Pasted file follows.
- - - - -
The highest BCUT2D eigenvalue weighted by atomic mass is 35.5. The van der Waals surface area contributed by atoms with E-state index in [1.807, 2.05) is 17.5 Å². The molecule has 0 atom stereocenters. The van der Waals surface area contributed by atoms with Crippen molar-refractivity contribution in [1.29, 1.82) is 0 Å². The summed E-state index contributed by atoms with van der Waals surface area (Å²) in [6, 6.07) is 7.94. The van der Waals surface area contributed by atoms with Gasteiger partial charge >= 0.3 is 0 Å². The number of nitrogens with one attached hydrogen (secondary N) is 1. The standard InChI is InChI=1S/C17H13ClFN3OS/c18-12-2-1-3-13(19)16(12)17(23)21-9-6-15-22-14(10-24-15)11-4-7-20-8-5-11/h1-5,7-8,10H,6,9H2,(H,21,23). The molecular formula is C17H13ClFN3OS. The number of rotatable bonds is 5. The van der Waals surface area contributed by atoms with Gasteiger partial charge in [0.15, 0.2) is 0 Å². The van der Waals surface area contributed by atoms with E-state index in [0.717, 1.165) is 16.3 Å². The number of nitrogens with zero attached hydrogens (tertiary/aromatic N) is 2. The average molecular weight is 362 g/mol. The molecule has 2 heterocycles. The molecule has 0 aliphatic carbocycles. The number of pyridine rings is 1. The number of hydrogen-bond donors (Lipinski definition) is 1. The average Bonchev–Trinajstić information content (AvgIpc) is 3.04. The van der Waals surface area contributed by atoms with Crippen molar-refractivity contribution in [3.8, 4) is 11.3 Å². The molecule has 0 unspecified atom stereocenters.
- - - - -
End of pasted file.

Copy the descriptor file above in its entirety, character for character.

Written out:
The highest BCUT2D eigenvalue weighted by atomic mass is 35.5. The van der Waals surface area contributed by atoms with E-state index in [1.807, 2.05) is 17.5 Å². The molecule has 0 atom stereocenters. The van der Waals surface area contributed by atoms with Crippen molar-refractivity contribution in [1.29, 1.82) is 0 Å². The summed E-state index contributed by atoms with van der Waals surface area (Å²) in [6, 6.07) is 7.94. The van der Waals surface area contributed by atoms with Gasteiger partial charge >= 0.3 is 0 Å². The number of nitrogens with one attached hydrogen (secondary N) is 1. The standard InChI is InChI=1S/C17H13ClFN3OS/c18-12-2-1-3-13(19)16(12)17(23)21-9-6-15-22-14(10-24-15)11-4-7-20-8-5-11/h1-5,7-8,10H,6,9H2,(H,21,23). The molecular formula is C17H13ClFN3OS. The number of rotatable bonds is 5. The van der Waals surface area contributed by atoms with Gasteiger partial charge in [0.15, 0.2) is 0 Å². The van der Waals surface area contributed by atoms with E-state index in [0.717, 1.165) is 16.3 Å². The number of nitrogens with zero attached hydrogens (tertiary/aromatic N) is 2. The average molecular weight is 362 g/mol. The molecule has 2 heterocycles. The molecule has 0 aliphatic carbocycles. The number of pyridine rings is 1. The number of hydrogen-bond donors (Lipinski definition) is 1. The average Bonchev–Trinajstić information content (AvgIpc) is 3.04. The van der Waals surface area contributed by atoms with Crippen molar-refractivity contribution in [3.8, 4) is 11.3 Å². The molecule has 0 unspecified atom stereocenters.